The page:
recommended reading

TSA seeks technology to make screening easier on travelers

Erik S. Lesser/AP

This story was updated to include a comment from TSA.

The Transportation Security Administration is scanning the private sector for technology to improve the way it searches for and responds to threats at the nation’s airports, according to solicitation documents posted Monday.

In addition to improving security, TSA is interested in technology that will “increase passenger comfort throughout the screening process,” the request for information states.

That could be an indication the agency is looking for alternatives to full body imaging scanners or physical pat downs at many airports. Lawmakers and interest groups have argued those techniques involve invasions of privacy.

TSA previously committed to making the images transmitted by its body scanners less invasive by masking parts of them by mid-2012. TSA has installed 730 of those systems, which substitute generic body outlines for the outlines of the actual human body, at 190 airports so far, agency spokesman David Castelveter said.

The RFI is constructed broadly to allow for responses dealing with passenger screening, checked luggage screening, overall airport monitoring, or a combination of all three. Issuing an RFI rather than a request for quotation means the agency may significantly change what it’s seeking before any acquisition or may not purchase any new technology at all.

Industry suggestions for new or upgraded screening technology must fit into the current physical parameters of TSA airport checkpoints and can’t change the agency’s airport staffing procedures, the RFI states. The technology also must not inhibit TSA’s ability to meet its current processing times of about nine seconds per passenger screening and must be intuitive enough that they don’t require new “passenger training,” the documents state.

Responses are due Sept. 5 for technology related to baggage screening and by Sept. 17 for technology associated with passenger screening.

Threatwatch Alert

Thousands of cyber attacks occur each day

See the latest threats


Close [ x ] More from Nextgov

Thank you for subscribing to newsletters from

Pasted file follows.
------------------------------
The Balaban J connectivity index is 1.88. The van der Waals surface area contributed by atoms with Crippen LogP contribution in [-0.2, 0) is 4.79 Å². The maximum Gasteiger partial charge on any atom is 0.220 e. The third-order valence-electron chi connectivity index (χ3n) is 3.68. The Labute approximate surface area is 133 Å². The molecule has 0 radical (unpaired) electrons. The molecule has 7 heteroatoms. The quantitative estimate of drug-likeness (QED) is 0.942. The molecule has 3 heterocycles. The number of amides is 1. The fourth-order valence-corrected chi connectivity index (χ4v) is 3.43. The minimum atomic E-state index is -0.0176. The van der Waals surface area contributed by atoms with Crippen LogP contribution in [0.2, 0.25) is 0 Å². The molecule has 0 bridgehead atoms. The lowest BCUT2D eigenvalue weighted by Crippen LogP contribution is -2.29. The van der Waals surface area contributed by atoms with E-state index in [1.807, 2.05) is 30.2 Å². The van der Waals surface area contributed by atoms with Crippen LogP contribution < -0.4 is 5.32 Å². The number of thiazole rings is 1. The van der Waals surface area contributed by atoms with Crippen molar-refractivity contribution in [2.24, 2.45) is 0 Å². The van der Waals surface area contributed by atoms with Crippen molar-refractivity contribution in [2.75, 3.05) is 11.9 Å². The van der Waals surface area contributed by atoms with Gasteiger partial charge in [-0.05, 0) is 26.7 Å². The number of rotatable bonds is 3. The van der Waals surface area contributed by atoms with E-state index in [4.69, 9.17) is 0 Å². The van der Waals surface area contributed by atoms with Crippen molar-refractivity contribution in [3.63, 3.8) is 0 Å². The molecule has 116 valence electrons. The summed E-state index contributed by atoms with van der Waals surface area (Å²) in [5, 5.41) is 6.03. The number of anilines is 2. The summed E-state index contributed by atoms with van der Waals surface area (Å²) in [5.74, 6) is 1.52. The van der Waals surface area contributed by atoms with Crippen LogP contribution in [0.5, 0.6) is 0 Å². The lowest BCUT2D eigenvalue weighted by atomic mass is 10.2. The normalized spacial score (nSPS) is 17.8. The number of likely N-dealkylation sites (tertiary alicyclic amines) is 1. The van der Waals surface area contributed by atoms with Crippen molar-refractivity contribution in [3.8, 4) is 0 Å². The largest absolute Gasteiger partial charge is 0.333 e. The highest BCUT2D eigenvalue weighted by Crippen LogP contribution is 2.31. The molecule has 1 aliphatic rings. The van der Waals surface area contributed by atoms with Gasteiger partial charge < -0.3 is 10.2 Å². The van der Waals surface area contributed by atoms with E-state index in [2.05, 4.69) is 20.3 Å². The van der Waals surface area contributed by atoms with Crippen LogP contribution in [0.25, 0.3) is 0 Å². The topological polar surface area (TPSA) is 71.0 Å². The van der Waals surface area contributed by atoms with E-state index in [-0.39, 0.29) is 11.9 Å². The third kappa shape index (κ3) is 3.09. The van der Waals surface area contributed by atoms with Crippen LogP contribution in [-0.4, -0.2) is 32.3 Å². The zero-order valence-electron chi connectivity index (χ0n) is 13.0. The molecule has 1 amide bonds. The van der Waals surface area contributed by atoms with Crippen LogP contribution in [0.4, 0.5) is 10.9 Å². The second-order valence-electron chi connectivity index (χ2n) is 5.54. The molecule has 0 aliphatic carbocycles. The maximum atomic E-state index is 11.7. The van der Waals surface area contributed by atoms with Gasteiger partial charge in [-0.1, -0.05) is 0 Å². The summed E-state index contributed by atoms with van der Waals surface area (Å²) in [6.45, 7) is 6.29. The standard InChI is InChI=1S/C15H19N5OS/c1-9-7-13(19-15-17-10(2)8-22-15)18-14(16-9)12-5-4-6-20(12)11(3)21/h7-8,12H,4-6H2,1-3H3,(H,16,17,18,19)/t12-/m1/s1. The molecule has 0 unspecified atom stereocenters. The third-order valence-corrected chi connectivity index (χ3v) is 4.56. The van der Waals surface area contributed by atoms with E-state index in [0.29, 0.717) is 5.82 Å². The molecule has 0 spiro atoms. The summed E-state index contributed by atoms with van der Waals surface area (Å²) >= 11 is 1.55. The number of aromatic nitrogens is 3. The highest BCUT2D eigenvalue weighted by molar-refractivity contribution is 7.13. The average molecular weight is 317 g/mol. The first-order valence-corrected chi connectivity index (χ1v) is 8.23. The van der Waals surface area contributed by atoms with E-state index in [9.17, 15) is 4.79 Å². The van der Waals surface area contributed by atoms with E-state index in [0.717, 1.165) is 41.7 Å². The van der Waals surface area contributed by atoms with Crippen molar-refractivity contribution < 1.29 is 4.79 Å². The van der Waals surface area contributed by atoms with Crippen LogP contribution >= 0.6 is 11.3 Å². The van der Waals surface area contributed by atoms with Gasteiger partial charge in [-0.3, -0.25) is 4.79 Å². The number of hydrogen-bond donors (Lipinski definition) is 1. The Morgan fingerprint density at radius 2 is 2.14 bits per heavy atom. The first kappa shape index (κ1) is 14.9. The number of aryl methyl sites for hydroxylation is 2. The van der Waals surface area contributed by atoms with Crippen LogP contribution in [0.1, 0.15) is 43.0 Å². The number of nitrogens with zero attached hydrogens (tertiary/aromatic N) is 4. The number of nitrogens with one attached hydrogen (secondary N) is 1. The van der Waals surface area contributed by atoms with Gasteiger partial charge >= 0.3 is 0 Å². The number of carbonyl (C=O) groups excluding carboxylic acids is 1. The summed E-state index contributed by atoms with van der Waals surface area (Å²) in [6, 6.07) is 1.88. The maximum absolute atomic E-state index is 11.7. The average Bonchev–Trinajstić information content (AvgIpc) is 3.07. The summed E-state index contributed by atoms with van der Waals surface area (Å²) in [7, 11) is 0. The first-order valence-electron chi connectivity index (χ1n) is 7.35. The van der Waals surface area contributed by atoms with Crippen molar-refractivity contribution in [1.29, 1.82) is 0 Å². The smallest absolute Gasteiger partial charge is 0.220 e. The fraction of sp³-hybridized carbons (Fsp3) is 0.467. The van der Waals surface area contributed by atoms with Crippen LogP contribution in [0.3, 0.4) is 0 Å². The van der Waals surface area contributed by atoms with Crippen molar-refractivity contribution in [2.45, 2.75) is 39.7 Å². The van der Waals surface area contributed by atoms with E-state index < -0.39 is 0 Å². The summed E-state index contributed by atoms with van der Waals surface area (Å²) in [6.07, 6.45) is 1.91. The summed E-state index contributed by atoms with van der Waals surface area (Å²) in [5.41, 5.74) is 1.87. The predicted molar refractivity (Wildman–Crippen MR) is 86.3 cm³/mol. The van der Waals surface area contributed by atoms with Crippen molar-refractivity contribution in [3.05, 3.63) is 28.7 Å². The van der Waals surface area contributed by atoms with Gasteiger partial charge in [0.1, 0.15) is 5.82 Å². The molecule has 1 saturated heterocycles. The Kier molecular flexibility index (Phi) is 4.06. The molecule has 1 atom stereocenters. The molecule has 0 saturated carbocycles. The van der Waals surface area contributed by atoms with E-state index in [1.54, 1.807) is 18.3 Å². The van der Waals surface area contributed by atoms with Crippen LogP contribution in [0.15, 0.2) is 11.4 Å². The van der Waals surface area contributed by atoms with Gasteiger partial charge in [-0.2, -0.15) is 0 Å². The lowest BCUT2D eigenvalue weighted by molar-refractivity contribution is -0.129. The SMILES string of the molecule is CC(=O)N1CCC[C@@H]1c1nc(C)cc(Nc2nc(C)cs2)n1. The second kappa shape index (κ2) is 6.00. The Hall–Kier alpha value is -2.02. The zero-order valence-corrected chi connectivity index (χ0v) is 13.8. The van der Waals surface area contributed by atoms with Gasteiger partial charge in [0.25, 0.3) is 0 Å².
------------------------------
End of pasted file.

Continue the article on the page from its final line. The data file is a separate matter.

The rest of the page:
We think these reports might interest you:

  • Data-Centric Security vs. Database-Level Security

    Database-level encryption had its origins in the 1990s and early 2000s in response to very basic risks which largely revolved around the theft of servers, backup tapes and other physical-layer assets. As noted in Verizon’s 2014, Data Breach Investigations Report (DBIR)1, threats today are far more advanced and dangerous.

  • Featured Content from RSA Conference: Dissed by NIST

    Learn more about the latest draft of the U.S. National Institute of Standards and Technology guidance document on authentication and lifecycle management.

  • PIV- I And Multifactor Authentication: The Best Defense for Federal Government Contractors

    This white paper explores NIST SP 800-171 and why compliance is critical to federal government contractors, especially those that work with the Department of Defense, as well as how leveraging PIV-I credentialing with multifactor authentication can be used as a defense against cyberattacks

  • Toward A More Innovative Government

    This research study aims to understand how state and local leaders regard their agency’s innovation efforts and what they are doing to overcome the challenges they face in successfully implementing these efforts.

  • From Volume to Value: UK’s NHS Digital Provides U.S. Healthcare Agencies A Roadmap For Value-Based Payment Models

    The U.S. healthcare industry is rapidly moving away from traditional fee-for-service models and towards value-based purchasing that reimburses physicians for quality of care in place of frequency of care.

  • GBC Flash Poll: Is Your Agency Safe?

    Federal leaders weigh in on the state of information security


When you download a report, your information may be shared with the underwriters of that document.